Saturday, June 30, 2012

A Perfect Fit

Scott Bradley


In response to the belief that we should love everyone, Katie (Loving What Is) says, "You're not supposed to love others — not until you do." This simple observation is incredibly powerful. Or, so it seems to me.

I am about to suggest something of what I think it means, but if you're truly interested to know, you could not do better than to simply contemplate on it yourself.

It speaks to the perspective that there are no conditions to our absolute acceptability. All reality is Reality, "what is", and therefore, everything is acceptable. This is an extremely difficult position to take; it requires a movement outside the sphere of right and wrong, and that, for some unfathomable reason, is something that the mind refuses to do. Is it because we are such moral beings? Or is it because we are fragmented beings — ever not at home in who we are or in the world as it is? (Katie similarly responds to the inevitable question about war and murder and the like: ". . . if I believe they shouldn't exist, I suffer. They exist until they don't. . . . Sanity doesn't suffer, ever.") Clearly, there is no end to shoulds; neither we nor the world will ever arrive at the imagined perfection that should requires.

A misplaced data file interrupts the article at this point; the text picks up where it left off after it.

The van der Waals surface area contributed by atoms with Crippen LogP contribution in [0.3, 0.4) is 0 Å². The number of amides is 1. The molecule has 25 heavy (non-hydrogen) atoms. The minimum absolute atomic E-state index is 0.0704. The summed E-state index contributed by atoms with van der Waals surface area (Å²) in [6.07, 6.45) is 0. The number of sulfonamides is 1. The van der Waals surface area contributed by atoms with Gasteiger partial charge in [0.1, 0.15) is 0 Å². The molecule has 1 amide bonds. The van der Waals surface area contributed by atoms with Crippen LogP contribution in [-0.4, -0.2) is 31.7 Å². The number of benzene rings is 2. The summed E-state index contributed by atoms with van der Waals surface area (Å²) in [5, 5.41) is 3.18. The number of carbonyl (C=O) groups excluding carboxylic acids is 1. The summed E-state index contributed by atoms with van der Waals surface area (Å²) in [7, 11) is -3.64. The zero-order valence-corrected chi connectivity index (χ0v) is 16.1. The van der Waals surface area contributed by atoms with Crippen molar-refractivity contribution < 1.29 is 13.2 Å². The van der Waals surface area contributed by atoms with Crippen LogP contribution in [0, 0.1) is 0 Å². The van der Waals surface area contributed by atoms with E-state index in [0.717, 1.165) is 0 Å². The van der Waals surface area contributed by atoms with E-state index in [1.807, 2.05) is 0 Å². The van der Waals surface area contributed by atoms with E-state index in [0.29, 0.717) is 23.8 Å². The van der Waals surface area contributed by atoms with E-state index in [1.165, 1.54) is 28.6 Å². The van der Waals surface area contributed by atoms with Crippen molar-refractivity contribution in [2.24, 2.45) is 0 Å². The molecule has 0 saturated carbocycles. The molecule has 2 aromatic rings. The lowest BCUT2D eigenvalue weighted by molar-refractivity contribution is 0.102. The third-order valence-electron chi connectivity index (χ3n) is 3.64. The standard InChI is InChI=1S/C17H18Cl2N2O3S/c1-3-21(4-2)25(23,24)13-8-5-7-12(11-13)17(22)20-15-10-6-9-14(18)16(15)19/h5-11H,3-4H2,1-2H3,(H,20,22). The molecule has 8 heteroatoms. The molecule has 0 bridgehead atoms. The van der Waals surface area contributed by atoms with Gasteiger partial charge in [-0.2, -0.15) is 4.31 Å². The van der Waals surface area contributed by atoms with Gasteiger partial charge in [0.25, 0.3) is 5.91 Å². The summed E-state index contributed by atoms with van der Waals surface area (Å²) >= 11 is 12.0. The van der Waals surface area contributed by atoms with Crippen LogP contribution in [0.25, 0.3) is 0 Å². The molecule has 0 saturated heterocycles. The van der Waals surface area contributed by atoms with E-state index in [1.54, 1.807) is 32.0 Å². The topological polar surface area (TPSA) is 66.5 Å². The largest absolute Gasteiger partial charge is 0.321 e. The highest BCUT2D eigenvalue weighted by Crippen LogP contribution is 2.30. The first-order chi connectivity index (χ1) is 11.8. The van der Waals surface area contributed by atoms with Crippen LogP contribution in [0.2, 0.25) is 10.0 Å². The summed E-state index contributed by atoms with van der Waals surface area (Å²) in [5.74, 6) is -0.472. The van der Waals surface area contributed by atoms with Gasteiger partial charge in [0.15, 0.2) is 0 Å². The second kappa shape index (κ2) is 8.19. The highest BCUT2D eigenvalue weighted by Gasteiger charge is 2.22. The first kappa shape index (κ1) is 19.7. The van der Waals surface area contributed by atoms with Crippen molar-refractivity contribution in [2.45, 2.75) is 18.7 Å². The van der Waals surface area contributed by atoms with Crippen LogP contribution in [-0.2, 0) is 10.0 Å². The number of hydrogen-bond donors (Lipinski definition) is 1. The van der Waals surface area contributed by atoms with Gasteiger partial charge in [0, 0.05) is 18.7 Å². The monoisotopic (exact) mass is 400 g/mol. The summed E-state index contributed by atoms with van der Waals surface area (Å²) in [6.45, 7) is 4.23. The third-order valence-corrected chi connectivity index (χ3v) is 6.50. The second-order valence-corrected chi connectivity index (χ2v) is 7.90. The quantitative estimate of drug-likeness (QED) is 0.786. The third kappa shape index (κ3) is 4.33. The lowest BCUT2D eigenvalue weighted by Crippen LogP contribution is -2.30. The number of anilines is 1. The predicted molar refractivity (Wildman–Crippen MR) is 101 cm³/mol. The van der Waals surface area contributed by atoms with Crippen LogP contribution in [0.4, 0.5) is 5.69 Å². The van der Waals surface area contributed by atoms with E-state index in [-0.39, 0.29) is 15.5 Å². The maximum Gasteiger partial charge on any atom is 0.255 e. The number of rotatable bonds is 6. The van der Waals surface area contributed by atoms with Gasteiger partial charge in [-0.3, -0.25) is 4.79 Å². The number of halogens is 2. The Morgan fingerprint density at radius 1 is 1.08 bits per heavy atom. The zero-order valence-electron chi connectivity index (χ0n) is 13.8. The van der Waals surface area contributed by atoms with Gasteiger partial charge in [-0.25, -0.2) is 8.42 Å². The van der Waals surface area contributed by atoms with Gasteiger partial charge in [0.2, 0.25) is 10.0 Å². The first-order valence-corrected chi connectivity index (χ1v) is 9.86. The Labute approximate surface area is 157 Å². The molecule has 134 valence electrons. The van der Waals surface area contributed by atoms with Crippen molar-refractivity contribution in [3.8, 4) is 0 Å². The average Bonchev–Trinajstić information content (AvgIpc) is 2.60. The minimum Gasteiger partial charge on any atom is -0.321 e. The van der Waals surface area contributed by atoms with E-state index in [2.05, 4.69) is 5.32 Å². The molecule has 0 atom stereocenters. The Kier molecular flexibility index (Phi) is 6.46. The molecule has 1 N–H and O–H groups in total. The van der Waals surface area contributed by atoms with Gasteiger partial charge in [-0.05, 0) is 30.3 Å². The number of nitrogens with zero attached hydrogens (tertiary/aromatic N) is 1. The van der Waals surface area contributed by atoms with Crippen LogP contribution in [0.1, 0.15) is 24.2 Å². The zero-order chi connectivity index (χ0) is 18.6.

Should and Is stand opposed to each other, and if there is to be peace, that opposition needs to be resolved. The way of Daoism is to affirm reality just as it appears to us; in embracing "is", we become that peace that must necessarily elude us as long as we strive to achieve it. Should becomes is. The peace that we wish for the world begins with the peace that we are.

Guo Xiang, commenting on the Zhuangzi, writes: ". . . every being without exception is released into the range of its own spontaneous attainments, so that each being relies on its own innate character, each deed exactly matching its own capabilities. Since each fits perfectly into precisely the position it occupies, all are equally far-reaching and unfettered." (Ziporyn; my italics) The perfect fit does not happen when we become better; it happens when we accept who we are — and that can only make us "better".

You can check out Scott's other miscellaneous writings here.

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